The California stem cell agency's plan to offer an ambitious loan program to the stem cell industry was discussed on Tuesday during a meeting in San Diego with teleconference links to elsewhere in the state.
John M. Simpson, stem cell project director for the Foundation for Taxpayer and Consumer Rights, attended the session. We asked him for a report on the event. Here is what he sent.
"CIRM's Biotech Loan Task Force voted unanimously on Tuesday to hire PriceWaterhouseCooopers as consultant for $50,000 to report on loan programs from other states and to offer a model of how the California program could work including rates of return that might be expected.Here is Simpson's commentary on the meeting:
"PriceWaterhouseCoopers were the consultants that helped CIRM develop its strategic plan. Task force Chairman Duane Roth (see photo) said CIRM had checked with three consulting firms and had proposals ranging up to a cost of $350,000.
"But the primary purpose of the meeting was to hear views of executives of the companies that might apply for loans.
"Meeting in San Diego the loan committee heard general support for a loan program from a panel of seven industry executives. The panel included: William Adams, chief financial officer of International Stem Cell Corp..; William Caldwell, chairman and CEO of Advanced Cell Technology; David Gollaher, president of the California Healthcare Institute; Joydeep Goswami, vice president of stem cells and regenerative medicine for Invitrogen; David J. Earp, chief patent counsel and senior vice president for business development of Geron; Alan Lewis, president and CEO of Novocell and Ken Stratton, general counsel of Stem Cells Inc.
"Roth said that the motive for the program from CIRM's perspective is that it "is a way to recycle money and fund more research."
"Over the course of three hours the executives and the committee members discussed various ways the program could be implemented.
"Earp told the group that with a grant it's CIRM that assumes the risk but with a loan, the company assumes the risk.
"Adams said his company was very interested in a loan program and thought it could help products through the so-called "Valley Of Death," a reference to a promising scientific discovery that fails to make it to the clinic because of a lack of funding. He added that with current economic conditions "the Valley of Death has become more of a Grand Canyon of Death."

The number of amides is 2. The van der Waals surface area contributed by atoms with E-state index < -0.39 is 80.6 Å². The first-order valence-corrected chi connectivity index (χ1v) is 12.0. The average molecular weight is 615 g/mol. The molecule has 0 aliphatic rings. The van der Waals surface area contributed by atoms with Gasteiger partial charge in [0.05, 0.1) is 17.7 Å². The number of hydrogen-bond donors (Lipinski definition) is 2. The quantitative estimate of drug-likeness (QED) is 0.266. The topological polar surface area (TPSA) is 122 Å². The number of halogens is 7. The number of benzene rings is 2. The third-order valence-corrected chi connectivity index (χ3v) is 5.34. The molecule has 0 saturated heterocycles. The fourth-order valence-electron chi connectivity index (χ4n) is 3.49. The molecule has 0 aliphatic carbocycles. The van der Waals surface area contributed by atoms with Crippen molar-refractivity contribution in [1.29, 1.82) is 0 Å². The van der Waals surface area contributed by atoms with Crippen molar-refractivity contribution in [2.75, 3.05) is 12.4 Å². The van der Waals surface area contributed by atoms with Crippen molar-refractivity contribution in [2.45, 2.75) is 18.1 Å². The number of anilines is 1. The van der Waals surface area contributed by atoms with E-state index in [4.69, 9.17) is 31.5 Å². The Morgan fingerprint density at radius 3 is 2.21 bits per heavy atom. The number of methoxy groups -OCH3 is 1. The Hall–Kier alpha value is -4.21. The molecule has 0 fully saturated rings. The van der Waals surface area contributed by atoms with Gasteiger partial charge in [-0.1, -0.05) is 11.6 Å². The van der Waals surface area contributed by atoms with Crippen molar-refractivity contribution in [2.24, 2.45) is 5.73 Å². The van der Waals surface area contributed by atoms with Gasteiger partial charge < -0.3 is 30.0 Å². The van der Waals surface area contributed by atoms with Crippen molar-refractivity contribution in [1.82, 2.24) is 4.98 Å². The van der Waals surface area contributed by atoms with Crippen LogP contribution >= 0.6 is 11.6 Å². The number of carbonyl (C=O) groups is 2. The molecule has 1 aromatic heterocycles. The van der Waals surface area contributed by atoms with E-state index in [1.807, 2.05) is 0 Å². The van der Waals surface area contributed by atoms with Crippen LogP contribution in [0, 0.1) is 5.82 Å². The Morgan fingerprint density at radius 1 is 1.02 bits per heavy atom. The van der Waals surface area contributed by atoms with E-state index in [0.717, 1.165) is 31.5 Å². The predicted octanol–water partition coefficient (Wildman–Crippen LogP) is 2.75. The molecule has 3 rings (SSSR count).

"A consensus emerged that a loan program should focus on translational research, not basic science.
"Roth suggested that a company would be able to apply for a loan tied to a specific product or for a company loan. If it was tied to a product and the product failed to be developed, the loan would be forgiven. Such a loan would carry a higher rate of interest than one tied to a company.
"Committee Member Ted Love urged that however the program comes together, "We should be starting out simple."
"CIRM President Alan Trounson told the meeting by telephone from San Francisco that the loan program should be built into various Requests For Applications (RFAs) that are called for in CIRM's strategic plan. There should not be a separate RFA for loans.
"Roth said he envisioned loan applicants applying under CIRM's usual RFA process and then submitting applications for peer review. Loans would be offered only after the application had been judged on scientific merit.
"ICOC Chairman Bob Klein asked if a loan from CIRM could serve as validation" of a company's efforts that would increase the possibilities for additional funding. The executive panel agreed that it would, perhaps with the most benefit to a public company.
"Committee members also wrestled with the fact that CIRM is limited by law to a maximum of 50 employees. That will make it difficult to administer a loan program in-house, they agreed.
"Klein suggested that CIRM follow the model of the housing industry and like "Fanny Mae" use "designated underwriters" to do the nitty gritty work of loan administration.
"Roth said he hoped to have the PriceWaterhouseCoopers report in March and hoped to offer a loan policy for ICOC consideration by June.
"After the meeting in a brief interview Klein suggested that the program might start simply with two RFAs -- perhaps Disease Team Research and Research Tools. He expected both would be offered in the fall.
"A loan program an intriguing idea, but the devil will be in the details and I'll continue to monitor them as they emerge. It's too early to know if FTCR will support the final program or not.
"From a policy making point of view, they are going about this the right way: gathering facts from stakeholders and discussing ideas in public meetings.
"Duane Roth should be commended for the way he is running the committee and the executives deserve thanks for participating on Tuesday."